Sunday, December 27, 2015

The Death of Fear: Diving into Amatique Bay

"Do the thing you fear
and the death of fear is certain."
-R.W. Emerson

Before this moment, I was unaware that starfish existed larger than my face. Of course, this was a day of many firsts. Fifty foot depth in Caribbean waters is a good teacher. 

A few weeks earlier I was panicking with full gear strapped on in the bottom of a four foot pool. The basics are the same at any depth, and fear is always your chief enemy. Fear drives up the heart rate and increases breathing. Oxygen floods your lungs and empties from your tank. Buoyancy is destroyed and you rapidly start to rise.

We practiced techniques that served to alleviate panic: lose of the mask, water in the mask, the regulator pulled from the face, a dropped weight belt, and even oxygen failure. It's the same each time... you panic, you can die. If you stay calm, and remember what you've been taught, you can survive most anything. 

I found myself on my knees on the ocean floor, completing the exercises for PADI dive certification: removal of the mask, clearing of water, breathing through the regulator with my eyes and nose exposed, clearing the regulator, using a buddies regulator, dropping weight, and practicing signals. These things had all caused me great distress on the bottom of that four foot pool, but here at depth, I'd mastered my calm. Breathe, steady, in and out. Breathe deep. 

I'd had to practice this, hoping no-one else noticed me in the corner of the pool with my eyes closed, concentrating only on the draw and push of air from my lungs. I'd force my breathing to calm as my body began to realize it could survive.

Entering open water this was critical. I found myself feeling the grip of panic as the current pulled me away from the boat and I couldn't find my regulator. I snorkeled as I calmed my breathing and heart rate. Then I was able to regain perspective and rationality. Again I felt panic as we swam near the foundation of an ocean beacon. Current pulled me between the beams of the steel structure and into coral. My training kept me calm through the danger.

In my life, I seem to always fear the things that I need to conquer in order to grow as a person. I've feared public speaking, the dark, crowds, talking to people I don't know, driving, heights, cities, and certainly the idea of diving into the ocean. But I've learned that when I can gain perspective within the fear, the fear disappears. 

I've learned that when I fear something, it controls me until I face it. I don't think that's unique to me though, I think living is about overcoming fear. We must be willing to bleed, to fail, to fall, and to pull a little water into our lungs on the ocean floor. What I can tell you with certainty is this... the things I've enjoyed doing the most, the things that have helped me to become as a man, and those things that I've feared.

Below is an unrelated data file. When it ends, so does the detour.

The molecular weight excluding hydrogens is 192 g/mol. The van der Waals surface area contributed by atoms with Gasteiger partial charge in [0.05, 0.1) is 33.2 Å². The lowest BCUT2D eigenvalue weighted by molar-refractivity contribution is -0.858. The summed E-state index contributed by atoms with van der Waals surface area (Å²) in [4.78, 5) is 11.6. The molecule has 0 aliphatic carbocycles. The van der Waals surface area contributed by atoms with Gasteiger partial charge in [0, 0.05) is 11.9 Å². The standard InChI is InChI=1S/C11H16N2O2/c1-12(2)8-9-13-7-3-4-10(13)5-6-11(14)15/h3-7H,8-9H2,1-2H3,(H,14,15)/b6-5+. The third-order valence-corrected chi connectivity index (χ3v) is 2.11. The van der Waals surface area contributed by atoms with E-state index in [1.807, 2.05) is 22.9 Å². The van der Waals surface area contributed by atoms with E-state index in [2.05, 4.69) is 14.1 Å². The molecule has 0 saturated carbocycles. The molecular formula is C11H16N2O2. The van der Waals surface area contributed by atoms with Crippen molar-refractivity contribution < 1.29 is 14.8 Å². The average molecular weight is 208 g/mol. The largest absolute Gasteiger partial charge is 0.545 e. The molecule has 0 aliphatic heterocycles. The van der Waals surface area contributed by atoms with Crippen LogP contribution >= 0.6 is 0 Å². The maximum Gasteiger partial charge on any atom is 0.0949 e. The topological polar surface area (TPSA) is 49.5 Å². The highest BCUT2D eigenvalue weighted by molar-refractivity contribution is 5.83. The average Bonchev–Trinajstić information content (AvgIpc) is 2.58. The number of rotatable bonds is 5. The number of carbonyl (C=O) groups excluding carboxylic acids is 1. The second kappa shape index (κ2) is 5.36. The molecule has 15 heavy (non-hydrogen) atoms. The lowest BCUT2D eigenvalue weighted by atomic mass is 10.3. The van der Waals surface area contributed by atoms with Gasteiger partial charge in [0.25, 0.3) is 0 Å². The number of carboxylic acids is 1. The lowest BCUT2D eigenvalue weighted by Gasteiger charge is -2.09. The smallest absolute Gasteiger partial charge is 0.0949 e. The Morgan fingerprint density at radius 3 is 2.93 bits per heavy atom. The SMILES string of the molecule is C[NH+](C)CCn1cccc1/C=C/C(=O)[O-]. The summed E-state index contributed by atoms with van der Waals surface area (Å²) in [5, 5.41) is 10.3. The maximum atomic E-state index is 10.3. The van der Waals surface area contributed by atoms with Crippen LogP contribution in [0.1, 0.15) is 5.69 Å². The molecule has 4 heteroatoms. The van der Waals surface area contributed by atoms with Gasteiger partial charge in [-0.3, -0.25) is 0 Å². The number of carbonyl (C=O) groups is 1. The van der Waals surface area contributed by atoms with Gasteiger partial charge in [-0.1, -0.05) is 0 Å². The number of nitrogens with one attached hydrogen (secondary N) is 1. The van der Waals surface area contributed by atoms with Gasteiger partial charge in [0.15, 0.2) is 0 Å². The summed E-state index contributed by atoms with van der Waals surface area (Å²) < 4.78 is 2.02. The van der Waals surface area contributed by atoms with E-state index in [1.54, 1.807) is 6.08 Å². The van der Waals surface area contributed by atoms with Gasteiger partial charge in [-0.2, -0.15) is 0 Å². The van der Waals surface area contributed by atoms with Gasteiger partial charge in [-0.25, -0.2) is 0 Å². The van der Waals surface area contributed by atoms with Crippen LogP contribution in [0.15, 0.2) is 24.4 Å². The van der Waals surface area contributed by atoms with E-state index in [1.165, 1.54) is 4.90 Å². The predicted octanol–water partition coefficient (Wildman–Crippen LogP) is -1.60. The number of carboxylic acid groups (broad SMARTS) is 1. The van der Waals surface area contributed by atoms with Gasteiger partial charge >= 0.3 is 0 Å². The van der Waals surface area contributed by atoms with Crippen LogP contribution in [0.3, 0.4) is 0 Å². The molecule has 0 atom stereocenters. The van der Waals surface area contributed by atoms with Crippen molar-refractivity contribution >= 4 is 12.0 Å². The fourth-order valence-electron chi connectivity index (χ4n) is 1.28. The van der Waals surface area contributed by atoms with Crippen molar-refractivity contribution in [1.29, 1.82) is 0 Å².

The truth is, I still fear them at some level... but it's an inanimate fear, a dead fear... like a dead virus converted to an inoculation. I remember being afraid of a kid named Chris in high school. We fought one day and became friends thereafter. I think that was one of the first times I learned to face fear, survive it, and realize that I was ok. There's just something assuring about that. 

Whenever I face fear, I know that I must calm my emotions. I love the way that a young man learned this... thousands of years ago when his mentor wrote to him, "For God has not given us a spirit of fear, but of power, and of love, and of a sound mind." His name was Tim and Paul told him this in a letter.

An ocean floor with a rubber tube in your mouth is a good place to be reminded of this simple truth. We must not be influenced by the terrors that surround us. We must remember our training. We must remember the truths that are constant. We must remember our identity. 

In those tough days, when the pressure and the threats are just too much... when you feel your resolve shatter and you are near panic... that is the moment when you can witness the death of fear. Don't miss it. That moment is where you grow. Where you realize that you can face the thing that grips you.

And that is the moment where you can begin to appreciate the beauty that surrounds you. The warm current that softly carries you along with schools of vibrant, shiny fish. Corals and starfish of endless varieties that are at your fingertips. You look up and see the rays of the sun flickering down through the depths and you give praise to the One that holds it all.

Whatever fear you face in your life, I offer you this. It is real. It is present. You are correct that it is a danger. So now, consider the threat, and be bold like Peter and John as they faced trial before the religious leaders (Acts 4). Remember who you are. Remember whose you are, and who sends you.  Remember what you've learned. Finally, know that He offers you power, love, and a sound mind. 

Breathe steady. Breathe deep. Find your calm in Him. He has created you to do great things. Far greater than you can imagine. Don't let fear hold you back. There is beauty at the bottom where the light shines through.

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